Riverside Station development

HalcyonEra

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Sorry I was referring to HalcyonEra in regards to the triple decker comment.

Anyways, back to your points.

1). I'm not sure I follow your Back Bay analogy. BB has always been one of the wealthiest neighborhoods to live in from the time Boston was built. What's different now than in the late 1800's?

2). Swinging for the fences on Assembly Row. Does it have to be those specific chains? Nope. But there are those types of shoppes going in Assembly Row. Overpriced, flashy, overrated outdoor patio decks and lounges. It's the same concept. No concept of community fabric. A massive failure of long-term neighborhood planning.

3). Legacy Place is right on 128. 3rd Ave in Burlington is on 128. They all have high end retail. Catering to a more upscale demographic. And I left out Wakefield and Westwood Station. The only thing that stands out from the rest of the pop-up developments along 128 is that the T station is already there.

I'm not saying that there isn't a market for these types of neighborhoods but in terms of building a neighborhood with character, I'm a bit skittish on the details. I don't live in Newton but if I did, then I'd demand that the project include a neighborhood school. Public or charter would do just fine (though I would prefer a public school).
I am simply not sure what you expect. Every development needs to be profitable but there are so many restrictions placed on developers that their options are severely limited. It was recently reported that Mass has the highest cost of living expense in the country. That expense flows throughout everything that is built. It is incredibly difficult to build anything dense outside of Boston proper. Virtually any proposal over 3 stories is met with the pitchfork and pearl neckless clutchers and the “community activists” who are really there to protect their own interests, nothing more.

Would it be more desirable to build truly economic diverse neighborhoods? Of course. However, while government used to build affordable public housing, that ceased in the 80s. All that is done now is renovation of the existing stock usually through a quasi public-private partnership. The affordable housing component has been pushed onto the developers, and guess what, that cost, which is really a subsidy, is directly passed on to the limited units that are built, and therefore the purchaser of those units, and limiting the demographics that can afford it, both at the housing and retail level.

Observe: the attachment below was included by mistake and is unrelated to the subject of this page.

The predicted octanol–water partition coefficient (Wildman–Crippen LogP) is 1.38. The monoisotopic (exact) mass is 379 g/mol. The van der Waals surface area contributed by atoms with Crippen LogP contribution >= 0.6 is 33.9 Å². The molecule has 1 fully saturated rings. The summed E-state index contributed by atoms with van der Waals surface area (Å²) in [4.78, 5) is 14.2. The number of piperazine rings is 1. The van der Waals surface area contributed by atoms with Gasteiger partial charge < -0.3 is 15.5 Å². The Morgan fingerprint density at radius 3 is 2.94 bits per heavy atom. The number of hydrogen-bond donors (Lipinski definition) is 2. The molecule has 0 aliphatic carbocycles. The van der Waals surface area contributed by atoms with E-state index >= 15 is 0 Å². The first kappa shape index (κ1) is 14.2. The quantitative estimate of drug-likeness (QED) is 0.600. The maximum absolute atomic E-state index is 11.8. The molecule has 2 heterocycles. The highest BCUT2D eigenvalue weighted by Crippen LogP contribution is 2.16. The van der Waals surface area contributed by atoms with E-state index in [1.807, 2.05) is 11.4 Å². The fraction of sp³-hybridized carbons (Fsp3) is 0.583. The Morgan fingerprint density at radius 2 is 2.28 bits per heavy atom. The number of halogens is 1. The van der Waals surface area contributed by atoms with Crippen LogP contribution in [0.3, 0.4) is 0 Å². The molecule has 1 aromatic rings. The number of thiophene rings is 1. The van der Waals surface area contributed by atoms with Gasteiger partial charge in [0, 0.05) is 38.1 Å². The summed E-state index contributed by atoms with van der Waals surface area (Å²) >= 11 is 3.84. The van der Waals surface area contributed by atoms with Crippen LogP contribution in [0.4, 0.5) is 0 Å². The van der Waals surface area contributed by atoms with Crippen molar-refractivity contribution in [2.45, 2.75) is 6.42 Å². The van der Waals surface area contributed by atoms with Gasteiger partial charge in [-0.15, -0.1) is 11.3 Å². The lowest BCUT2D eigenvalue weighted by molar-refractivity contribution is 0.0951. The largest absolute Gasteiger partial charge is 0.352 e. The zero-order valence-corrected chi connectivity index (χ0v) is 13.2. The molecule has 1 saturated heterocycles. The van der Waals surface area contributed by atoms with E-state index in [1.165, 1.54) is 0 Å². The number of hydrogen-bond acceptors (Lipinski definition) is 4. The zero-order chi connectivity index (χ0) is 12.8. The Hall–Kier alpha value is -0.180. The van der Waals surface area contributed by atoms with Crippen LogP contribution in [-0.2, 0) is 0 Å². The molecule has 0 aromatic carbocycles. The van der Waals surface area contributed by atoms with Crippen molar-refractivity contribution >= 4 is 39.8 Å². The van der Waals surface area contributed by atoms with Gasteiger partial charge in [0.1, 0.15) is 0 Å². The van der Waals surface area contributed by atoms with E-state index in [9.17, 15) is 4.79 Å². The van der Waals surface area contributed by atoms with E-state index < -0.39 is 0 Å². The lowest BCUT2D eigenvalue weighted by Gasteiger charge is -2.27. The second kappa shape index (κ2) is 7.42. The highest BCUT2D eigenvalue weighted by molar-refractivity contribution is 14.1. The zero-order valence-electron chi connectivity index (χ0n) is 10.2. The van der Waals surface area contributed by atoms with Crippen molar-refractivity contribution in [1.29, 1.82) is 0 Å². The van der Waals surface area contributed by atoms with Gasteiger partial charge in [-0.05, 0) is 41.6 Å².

Would it be great to build eclectic neighborhoods with cool restaurants and shops? Of course. But again public policy makes that virtually impossible. One, you got the ROI for the developers. If you don’t make money you go out of business. I travel a lot and it’s very obvious to me that they reason we only have chain crap around here because of our antiquated and ridiculous limitations on liquor licenses. Chains are the only ones that can afford them. Sure, some communities increase their cap (through state approval of course) but it’s not nearly enough. Individual owned restaurants need to sell booze to make it. And this runs the gamut – case in point, Wegmans paid a small liquor store owner in Natick $1.3M for a full retail license. The windfall is fantastic for the owner of the license, but those costs are ultimately passed to the consumer. And the license holders themselves – stores, bars and existing restaurants are highly protective of those investments and therefore lobby heavily to keep the status quo. As with the small liquor store owner, the license becomes their retirement fund.

So what do end up with? The bro-hoods that you don’t like. At the end of the day though, it's the bro’s can afford it. And the rich foreign kids who come here for school. It’s totally understandable why you don’t like it, but we, as a society, have created this mess through ignorant policy making. In time, things change, neighborhoods evolve. But right out the gate, at this time, these types of developments are really the only thing that can turn a profit.

Sorry for the rant, but again, I am not really sure what exactly you expect.
 

Equilibria

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The latest:

Newton's Riverside Vision Plan | http://www.newtonma.gov/civica/filebank/blobdload.asp?BlobID=96820

This got rushed like hell given the progress of Mark Development's proposal. Hello Washington Street has sketches, massing models, detailed conceptual maps... this one has a checklist of planning principles and pictures of developments in hipster downtown districts. The only things of value here are the emphasis on accessing the river, which Mark Development has ignored to this point and which was the most unanimous concern from the neighborhood at the meeting I went to, and the reference to Station Landing, which I think is a pretty good prediction of where this site is headed.